I made the trade above with the Playmakers and one trade with McRuder early in the season; both are a big part of my Wyverns not being last in the league. I sent Haren (before he could disappoint anyone), Holland, Ricky Nolasco, and Yonder Alonso away to get Jason Heyward, Mike Minor, Max Scherzer, and Sean Marshall. The trade hurt me a lot early on, with how badly Minor and Scherzer pitched, but then Scherzer turned into an ace. Marshall might have lost his job, but he got me enough saves to keep me in second-to-last-place. 

At sixth place, I'm sitting right in the middle of the standings, but I've used almost all of my pitching innings. That's a big part of why I'm at the top of wins and K's, but it also gives everyone else a chance to catch up on me a lot, as I've dropped nearly all my starters for relievers to keep my IP down. What will happen? I don't know, but I'll be very excited if I move up to fifth. Shocked if I move ahead of that. I think this really is an average team.

McRuder--67.5 points, 5th place

R   HR   RBI   SB   AVG  W  SV   K   ERA   WHIP
6      5       1      7        9    10.5  12  11      2           4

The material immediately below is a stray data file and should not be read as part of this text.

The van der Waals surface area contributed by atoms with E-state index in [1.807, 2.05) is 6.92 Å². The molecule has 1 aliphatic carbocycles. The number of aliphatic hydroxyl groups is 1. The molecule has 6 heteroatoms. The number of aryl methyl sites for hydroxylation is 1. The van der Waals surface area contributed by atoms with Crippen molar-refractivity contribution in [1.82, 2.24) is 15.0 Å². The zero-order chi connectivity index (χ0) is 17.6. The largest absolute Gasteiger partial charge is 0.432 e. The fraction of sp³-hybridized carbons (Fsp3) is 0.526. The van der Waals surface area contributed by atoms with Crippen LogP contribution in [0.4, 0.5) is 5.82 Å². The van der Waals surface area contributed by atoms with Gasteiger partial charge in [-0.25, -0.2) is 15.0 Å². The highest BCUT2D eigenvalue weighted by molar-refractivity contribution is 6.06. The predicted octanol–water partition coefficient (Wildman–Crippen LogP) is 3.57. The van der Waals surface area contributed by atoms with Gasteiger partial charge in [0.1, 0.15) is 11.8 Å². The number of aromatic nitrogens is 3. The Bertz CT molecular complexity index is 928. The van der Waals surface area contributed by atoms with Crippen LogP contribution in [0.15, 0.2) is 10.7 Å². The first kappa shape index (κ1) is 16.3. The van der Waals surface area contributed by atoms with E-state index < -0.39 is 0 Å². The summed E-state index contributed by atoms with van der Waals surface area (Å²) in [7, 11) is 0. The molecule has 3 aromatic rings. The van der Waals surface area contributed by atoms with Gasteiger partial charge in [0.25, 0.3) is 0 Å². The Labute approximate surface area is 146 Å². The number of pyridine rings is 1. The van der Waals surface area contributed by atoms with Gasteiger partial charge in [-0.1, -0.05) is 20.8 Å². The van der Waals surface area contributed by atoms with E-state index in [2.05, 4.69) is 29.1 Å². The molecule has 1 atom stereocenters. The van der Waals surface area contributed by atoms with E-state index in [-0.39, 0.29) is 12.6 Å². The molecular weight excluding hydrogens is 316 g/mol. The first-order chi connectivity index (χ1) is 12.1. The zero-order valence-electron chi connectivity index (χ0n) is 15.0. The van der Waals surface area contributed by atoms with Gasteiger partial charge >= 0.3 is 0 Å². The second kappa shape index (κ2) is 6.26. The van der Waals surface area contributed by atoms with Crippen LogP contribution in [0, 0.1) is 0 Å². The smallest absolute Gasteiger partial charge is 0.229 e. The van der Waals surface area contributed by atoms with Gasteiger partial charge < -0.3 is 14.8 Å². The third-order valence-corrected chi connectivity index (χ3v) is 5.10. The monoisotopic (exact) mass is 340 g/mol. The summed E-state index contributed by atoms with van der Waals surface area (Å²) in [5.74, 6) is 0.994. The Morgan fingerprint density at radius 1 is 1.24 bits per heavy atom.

Top 6 Draft Picks:
Joey Votto, Carlos Gonzalez, Brett Lawrie, Ryan Zimmerman, Desmond Jennings, Madison Bumgarner

What Went Right:
Trades are what went right with this team, because the draft and the season's first couple months did not. Even nearly halfway through the season, I really thought McRuder was dead in the water and out of the competition. Their meteoric rise was fast and surprising enough I gave it a whole article; a lot had to do with trading for the innings-limited Stephen Strasburg and Chris Sale when news of their limitation first intensified.  Saves off the waiver wire have gone great for them too: Addison Reed, Rafael Soriano, and Tom Wilhelmsen are not the closers you'd expect to see on the league leader in saves. Coming away from early season trades I discussed last week with both Joey Votto and Robinson Cano didn't hurt.

What Went Wrong:
McRuder admitted to us that his plan is to send out as many trade offers as possible early in the season, which is good because that's what this team had to do. Draft choices like Zimmerman and Lawrie were painful, as was the John Axford closer experience. The back half of the draft really didn't produce much, which is the sort of good luck a good team usually needs.

Major Moves:
McRuder made ten trades and nearly 200 waiver wire moves, so their final team really didn't resemble the drafted team much. McRuder's strategy was a simple one, but a tough one: make a million trades and win by a little almost every time. The trades had their ups and downs, but the net effect was huge, bringing in Cano, Strasburg, Sale, Matt Cain, Dan Haren, Soriano, Bryce Harper, and Willin Rosario, among others.

There was a point this season when McRuder was as far from 11th as the 11th place team was from first, or at least that's how it seemed. After the Strasburg and Sale trades things have been uphill ever since and they've charged into fifth. They're 6.5 points from fourth place, but I could still see them breaking into the top. I'd root for them, but I'm the one trying to give chase.